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OPINION

Myles' RAS diary, stage 1: "Around me are razor burns and panic"

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The daydreams of winning a stage of the RAS get put on hold for the grim reality of just hanging on to the pros...

An 11 sprocket is a wonderful thing. Looked at in isolation it is a shining star of speed, engineering and power. I need one. Need it like a baby needs a nappy. I am usually not strong enough for one, it's just that there are 80 lads ahead of me who are; and for long sections of today's stage they toyed with theirs. So many times I hit the lever today body swinging on the edge of the saddle for an extra gear, only to be out of bullets.

Standing on the start line in Dunboyne the 170 riders in 5 man teams were called to the start. Famous good guys first. Guys with matching, free everything. They get paid to be there. Then the international teams - O so well groomed, the best riders in their country. Then the Irish and English teams who get a free bike and kit - undeservedly unpaid. Young, Good guys who want to be full pro. Looking fit, lean and committed.

Then called to the line, infront of a thousand cheering fans: us plebs. Men, with jobs and families and a dream. Only the jerseys match this far back. Boyos in 'clubs' not 'teams' with odd bikes, messy large bottles and worn shorts. Mostly good first cat riders, but lacking the finesse and stunning muscle definition of the paid pros. The darkess of the leg skin colour in this event is directly correlated to the distance from the start line. Team UK youth and the French 'Provencal' squad looked like they have been trapped in a sunbed then rapidly Coated with Ronseal. Around me are razor burns and panic.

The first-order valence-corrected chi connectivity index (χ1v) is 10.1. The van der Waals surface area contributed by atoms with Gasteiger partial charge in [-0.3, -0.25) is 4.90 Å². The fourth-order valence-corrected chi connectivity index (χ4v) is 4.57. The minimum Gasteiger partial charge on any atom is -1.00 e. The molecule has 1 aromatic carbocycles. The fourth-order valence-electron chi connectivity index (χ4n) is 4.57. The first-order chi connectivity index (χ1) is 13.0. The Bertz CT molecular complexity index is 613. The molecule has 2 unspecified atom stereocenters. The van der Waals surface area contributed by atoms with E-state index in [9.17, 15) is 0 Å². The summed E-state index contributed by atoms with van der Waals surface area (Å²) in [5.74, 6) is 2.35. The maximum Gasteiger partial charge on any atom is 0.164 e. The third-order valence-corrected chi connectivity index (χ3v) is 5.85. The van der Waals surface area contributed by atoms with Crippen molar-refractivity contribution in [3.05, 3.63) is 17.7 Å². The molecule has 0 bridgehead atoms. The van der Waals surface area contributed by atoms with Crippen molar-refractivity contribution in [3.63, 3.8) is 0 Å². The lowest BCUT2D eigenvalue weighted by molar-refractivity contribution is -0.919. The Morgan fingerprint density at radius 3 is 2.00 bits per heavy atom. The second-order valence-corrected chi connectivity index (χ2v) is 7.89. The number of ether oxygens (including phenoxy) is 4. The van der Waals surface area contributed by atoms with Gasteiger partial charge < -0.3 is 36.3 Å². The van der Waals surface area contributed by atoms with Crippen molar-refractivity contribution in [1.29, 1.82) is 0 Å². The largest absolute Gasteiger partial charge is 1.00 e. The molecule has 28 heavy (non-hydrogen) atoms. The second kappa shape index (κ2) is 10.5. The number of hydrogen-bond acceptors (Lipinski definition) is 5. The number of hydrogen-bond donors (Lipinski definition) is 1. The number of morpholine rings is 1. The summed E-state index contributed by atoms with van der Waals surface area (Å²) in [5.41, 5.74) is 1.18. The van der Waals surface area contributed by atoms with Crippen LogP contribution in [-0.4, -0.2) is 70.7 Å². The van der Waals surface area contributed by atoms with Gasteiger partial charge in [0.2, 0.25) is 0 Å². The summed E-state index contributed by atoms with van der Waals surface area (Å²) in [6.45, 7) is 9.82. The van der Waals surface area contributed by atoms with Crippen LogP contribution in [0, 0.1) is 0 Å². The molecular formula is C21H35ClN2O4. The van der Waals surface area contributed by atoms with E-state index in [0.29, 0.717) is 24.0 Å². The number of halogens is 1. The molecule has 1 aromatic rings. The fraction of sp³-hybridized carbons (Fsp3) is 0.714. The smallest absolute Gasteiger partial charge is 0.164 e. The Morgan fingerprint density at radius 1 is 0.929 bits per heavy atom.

Ahead is 1300kms and 29 climbs over 8 days and I can't wait. An hour and 51kms later, I could have waited. Just savage. In the regional cat 1-2 races I normally compete in, a line out lasts for 30 seconds until the five good guys realize the bunch is back upon them. After 2 hours and 103 kms covered, I imagined my ears were bleeding. Relentless attacks hammered the front of the bunch without submission. Everyone fresh and keen. On the final KOH, I was the last man over with the bunch. But broken. With 40k to the finish, twice I raised a bottle for service from my team car, twice my Speedo read over 55kph. I gave up and spent the last 40 mins eyeing half full biddon in the bunch, seductively sloshing about in other riders cages. I called in the cold kilometers I endured in December and hung on. With 10k remaining I smiled and congratulated myself on a bunch finish. With 5k remaining we turned into the Kilkenny Ring road with a 4 lane climb. It stretched like everest into the clouds, perhaps only 50m of a rise. But I was dead.

Cramping thighs meant I couldn't get out of the saddle to respond to the increase from the headwind attacks from the dark legged lads. I made it, just, yet damaged. 29.4 mph for 92 miles. A Node4 lad won in style but that victory is quashed by my team mates effort who has -9 eyesight.(-9.5 is clinically blind). This was said to me at 50 kph, avoiding traffic islands in the last km: "Myles, my last contact blew out and I can only see colours. Ride in front and call any obstacles."

Tomorrow is 98 miles with 7 KOH.

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